Originally published at Sultan Knish.
In Venezuela, savvy shoppers are hunting down scarce supplies of toilet paper with a smartphone app. The smartphones, compact packages of electronics, are several generations more advanced than the white square, but they are available when the toilet paper isn’t, because unlike the toilet paper they aren’t subsidized and price controlled.
While Hugo Chavez did at one point unveil a Chavezphone for the poor, he succumbed to the wonders of Cuba’s Socialist medicine before they could become as big as Obamaphones. But if Venezuela ever falls to the dumbphone, then there won’t be a smartphone app to find a smartphone with.
The sight of modern men and women hunting down toilet paper with smartphones seems like the Soviet Union as reimagined by William Gibson, but it’s a common enough outcome in an economy that is really a patchwork of uneven subsidies.
The Arab Spring was fueled by the social media apps of smartphones and anger over insufficient subsidies for staples such as bread and fuel. The smartphones may bring you the revolution, but it’s the toilet paper and bread shortages that set them off.
The problem is a commonplace one that Americans will shortly begin experiencing with the subsidized medicine of Obamacare.
Most governments subsidize or price control some necessities to win over the underclass… or at least keep them from burning down everything in sight.
The Arab Spring took place in countries where government subsidized food and fuel existed side by side with monopolies over nearly everything held by cronies if the ruling class. Bread was temporarily cheap, but nearly everything else was either substandard or nonexistent… except for the American-designed and Chinese-built smartphones being used to document the food and fuel revolution.
A society stuck somewhere along the way in the transition between Socialism and a free economy finds itself in these savage intersections in which high technology is available, but the basic needs which the underclass is bought off with aren’t.
Manhattan, that glittering island of towers rising between the waters of two rivers that are one, values real estate above gold. A square foot of dirt in Manhattan might as well be marble for what it fetches.
Finding an apartment in Manhattan is a challenge worthy of a treasure hunter and Bloomberg recently unveiled a plan for micro apartments that would be little more than closets with kitchen sinks.
Manhattan is a small and narrow strip of land which accounts for some of the high prices, but its real estate is also a crazy quilt of wildly overpriced market housing and subsidized housing projects. In some tenements rent-controlled apartments that cost less than anywhere else in the city coexist with 5,000 dollar a month pads and the only difference between them is regulation.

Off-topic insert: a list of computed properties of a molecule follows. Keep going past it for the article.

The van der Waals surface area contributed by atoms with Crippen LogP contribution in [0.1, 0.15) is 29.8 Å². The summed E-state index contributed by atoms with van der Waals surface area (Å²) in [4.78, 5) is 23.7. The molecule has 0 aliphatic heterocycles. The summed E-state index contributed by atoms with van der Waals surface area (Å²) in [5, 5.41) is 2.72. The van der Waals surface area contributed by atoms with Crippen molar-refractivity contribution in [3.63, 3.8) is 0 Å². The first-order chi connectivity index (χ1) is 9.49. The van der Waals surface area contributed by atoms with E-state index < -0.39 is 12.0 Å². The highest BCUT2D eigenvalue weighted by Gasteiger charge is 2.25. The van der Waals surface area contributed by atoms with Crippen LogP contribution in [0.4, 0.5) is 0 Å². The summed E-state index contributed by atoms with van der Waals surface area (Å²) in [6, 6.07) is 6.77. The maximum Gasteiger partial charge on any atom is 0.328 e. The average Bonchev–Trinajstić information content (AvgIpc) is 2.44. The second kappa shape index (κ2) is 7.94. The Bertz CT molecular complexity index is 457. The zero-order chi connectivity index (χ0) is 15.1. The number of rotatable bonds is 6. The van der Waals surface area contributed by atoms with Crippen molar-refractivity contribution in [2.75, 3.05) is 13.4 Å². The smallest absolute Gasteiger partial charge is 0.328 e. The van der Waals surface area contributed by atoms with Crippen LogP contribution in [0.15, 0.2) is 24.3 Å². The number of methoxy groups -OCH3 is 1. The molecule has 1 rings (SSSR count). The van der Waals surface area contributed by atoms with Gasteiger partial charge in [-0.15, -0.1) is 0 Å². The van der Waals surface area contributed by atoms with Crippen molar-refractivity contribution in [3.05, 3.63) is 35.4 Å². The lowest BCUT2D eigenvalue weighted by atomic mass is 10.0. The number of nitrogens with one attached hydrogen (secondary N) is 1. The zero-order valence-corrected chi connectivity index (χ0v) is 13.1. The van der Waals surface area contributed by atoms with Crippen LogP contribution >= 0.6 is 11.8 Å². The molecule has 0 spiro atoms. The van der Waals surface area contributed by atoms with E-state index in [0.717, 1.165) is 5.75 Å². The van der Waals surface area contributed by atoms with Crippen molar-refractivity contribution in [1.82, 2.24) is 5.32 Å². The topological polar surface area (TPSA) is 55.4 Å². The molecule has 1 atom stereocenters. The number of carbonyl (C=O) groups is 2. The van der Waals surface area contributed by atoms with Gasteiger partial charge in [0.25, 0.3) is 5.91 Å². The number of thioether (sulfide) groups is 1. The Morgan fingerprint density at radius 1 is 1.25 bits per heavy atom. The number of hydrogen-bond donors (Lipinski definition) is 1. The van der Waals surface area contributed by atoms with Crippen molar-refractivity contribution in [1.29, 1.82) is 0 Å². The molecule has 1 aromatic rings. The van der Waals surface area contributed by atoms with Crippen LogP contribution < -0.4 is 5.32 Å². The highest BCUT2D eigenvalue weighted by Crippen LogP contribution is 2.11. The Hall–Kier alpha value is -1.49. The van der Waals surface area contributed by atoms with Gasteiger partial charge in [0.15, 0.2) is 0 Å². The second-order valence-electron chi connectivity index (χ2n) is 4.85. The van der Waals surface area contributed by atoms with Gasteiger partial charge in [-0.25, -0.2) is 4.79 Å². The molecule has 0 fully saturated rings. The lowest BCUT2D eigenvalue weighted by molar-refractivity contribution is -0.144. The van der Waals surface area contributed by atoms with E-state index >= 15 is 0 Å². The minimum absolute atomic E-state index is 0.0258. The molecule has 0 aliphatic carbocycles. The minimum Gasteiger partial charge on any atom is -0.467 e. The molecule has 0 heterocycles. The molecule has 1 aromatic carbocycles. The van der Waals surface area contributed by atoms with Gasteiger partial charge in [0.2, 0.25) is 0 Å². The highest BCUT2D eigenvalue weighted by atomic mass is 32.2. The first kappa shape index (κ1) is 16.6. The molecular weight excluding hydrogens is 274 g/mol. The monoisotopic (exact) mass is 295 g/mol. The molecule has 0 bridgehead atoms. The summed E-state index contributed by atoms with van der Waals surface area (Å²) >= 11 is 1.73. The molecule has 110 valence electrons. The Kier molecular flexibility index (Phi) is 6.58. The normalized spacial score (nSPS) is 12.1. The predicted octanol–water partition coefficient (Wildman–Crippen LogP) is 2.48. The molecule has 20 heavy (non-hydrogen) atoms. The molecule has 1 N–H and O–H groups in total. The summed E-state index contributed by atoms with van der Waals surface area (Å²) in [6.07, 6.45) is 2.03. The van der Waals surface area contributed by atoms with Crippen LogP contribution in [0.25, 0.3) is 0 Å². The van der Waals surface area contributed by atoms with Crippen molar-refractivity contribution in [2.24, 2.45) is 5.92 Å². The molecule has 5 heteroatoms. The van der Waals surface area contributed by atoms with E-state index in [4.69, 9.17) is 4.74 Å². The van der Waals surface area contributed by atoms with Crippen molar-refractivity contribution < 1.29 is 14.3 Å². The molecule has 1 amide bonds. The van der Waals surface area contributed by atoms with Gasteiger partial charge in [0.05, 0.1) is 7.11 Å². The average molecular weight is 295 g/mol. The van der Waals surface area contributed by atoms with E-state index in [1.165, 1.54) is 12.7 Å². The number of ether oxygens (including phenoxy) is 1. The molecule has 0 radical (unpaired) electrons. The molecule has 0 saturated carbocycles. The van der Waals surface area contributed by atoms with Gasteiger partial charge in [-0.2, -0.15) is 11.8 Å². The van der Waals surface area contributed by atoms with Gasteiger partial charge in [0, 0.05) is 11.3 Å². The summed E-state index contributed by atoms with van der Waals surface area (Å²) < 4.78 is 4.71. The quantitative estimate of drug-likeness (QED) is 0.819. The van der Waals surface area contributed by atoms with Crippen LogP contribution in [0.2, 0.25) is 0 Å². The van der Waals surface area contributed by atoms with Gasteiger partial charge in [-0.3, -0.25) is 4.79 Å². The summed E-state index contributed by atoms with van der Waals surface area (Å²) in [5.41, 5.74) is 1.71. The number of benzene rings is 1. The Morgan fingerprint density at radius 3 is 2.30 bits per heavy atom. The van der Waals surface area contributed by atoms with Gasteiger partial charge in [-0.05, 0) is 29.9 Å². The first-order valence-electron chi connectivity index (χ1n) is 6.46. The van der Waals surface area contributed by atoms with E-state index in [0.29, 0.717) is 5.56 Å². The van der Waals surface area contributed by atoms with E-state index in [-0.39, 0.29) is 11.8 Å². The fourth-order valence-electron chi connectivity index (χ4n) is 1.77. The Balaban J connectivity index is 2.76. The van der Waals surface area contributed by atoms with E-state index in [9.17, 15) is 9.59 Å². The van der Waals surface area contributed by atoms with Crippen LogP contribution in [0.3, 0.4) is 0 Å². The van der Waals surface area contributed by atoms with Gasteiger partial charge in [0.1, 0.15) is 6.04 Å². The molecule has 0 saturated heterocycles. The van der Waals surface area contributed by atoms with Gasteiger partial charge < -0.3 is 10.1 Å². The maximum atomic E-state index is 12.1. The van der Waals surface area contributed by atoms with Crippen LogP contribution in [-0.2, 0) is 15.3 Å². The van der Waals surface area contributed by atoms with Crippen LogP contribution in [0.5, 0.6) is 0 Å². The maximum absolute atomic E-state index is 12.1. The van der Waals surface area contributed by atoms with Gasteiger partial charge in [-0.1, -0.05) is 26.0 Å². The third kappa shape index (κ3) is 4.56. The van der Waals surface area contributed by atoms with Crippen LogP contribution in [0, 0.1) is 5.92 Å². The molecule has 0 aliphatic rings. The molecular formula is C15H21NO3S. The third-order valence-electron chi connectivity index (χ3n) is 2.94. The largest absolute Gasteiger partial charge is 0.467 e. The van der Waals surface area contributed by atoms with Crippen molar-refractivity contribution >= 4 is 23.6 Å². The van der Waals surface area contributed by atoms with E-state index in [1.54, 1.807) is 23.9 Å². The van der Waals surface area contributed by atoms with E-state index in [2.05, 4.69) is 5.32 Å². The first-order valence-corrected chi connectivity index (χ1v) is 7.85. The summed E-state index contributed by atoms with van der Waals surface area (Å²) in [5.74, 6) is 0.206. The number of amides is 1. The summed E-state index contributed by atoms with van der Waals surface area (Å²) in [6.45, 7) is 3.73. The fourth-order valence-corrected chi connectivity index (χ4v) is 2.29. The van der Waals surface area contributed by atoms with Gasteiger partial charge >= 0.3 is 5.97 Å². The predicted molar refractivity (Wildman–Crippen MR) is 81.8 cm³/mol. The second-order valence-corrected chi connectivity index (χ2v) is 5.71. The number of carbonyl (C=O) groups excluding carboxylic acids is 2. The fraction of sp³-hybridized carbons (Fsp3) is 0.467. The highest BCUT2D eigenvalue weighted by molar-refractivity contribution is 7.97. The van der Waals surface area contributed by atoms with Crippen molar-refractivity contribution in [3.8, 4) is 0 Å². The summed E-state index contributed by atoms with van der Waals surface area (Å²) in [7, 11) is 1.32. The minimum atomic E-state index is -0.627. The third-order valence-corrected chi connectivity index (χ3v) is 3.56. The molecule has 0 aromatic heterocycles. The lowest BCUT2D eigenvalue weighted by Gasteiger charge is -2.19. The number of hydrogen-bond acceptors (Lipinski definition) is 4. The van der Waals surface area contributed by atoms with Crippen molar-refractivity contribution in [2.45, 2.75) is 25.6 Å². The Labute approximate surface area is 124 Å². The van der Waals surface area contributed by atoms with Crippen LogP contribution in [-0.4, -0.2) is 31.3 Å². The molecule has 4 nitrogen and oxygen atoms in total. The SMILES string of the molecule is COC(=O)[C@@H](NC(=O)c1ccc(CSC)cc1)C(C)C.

Downtown grim blocs of housing project towers crowd out riverfront views that would be worth hundreds of millions while the bankrupt city Housing Authority fights pitched battles with residents to sell a few scraps of empty land to developers to finance the welfare castles.
Uptown, large lots sit empty and bound to a covenant of affordable housing signed during the city’s lean years that now make the land worthless for anything except growing weeds.
A booming housing market in the city is built on runaway prices caused by artificial shortages. Manhattan is really two islands, one is being built up and torn down again every few years, while the other is stuck in a state of permanent slumhood since the seventies. One pays for its organic grapes with smartphone apps and the other buys everything with food stamp cards.
The gap between these extremes is where the shortages form and the Middle Class eventually falls into that hole between the extremes of the liberal poor who want to be subsidized and the liberal rich who want someone to do something about the poor. The welfare class is relieved not to be burdened with the slog to the Middle Class and the crony capitalists are not interested in more competition. Both agree on a static society managed with subsidies and monopolies. This system had more than a passing resemblance to the dysfunctional countries of the Middle East. The only difference is that America still has a Middle Class for the system to drink dry.
About the Author: Daniel Greenfield is an Israeli born blogger and columnist, and a Shillman Fellow at the David Horowitz Freedom Center. His work covers American, European and Israeli politics as well as the War on Terror. His writing can be found at http://sultanknish.blogspot.com/. The views expressed in this blog are solely those of the author and do not represent the views of The Jewish Press.
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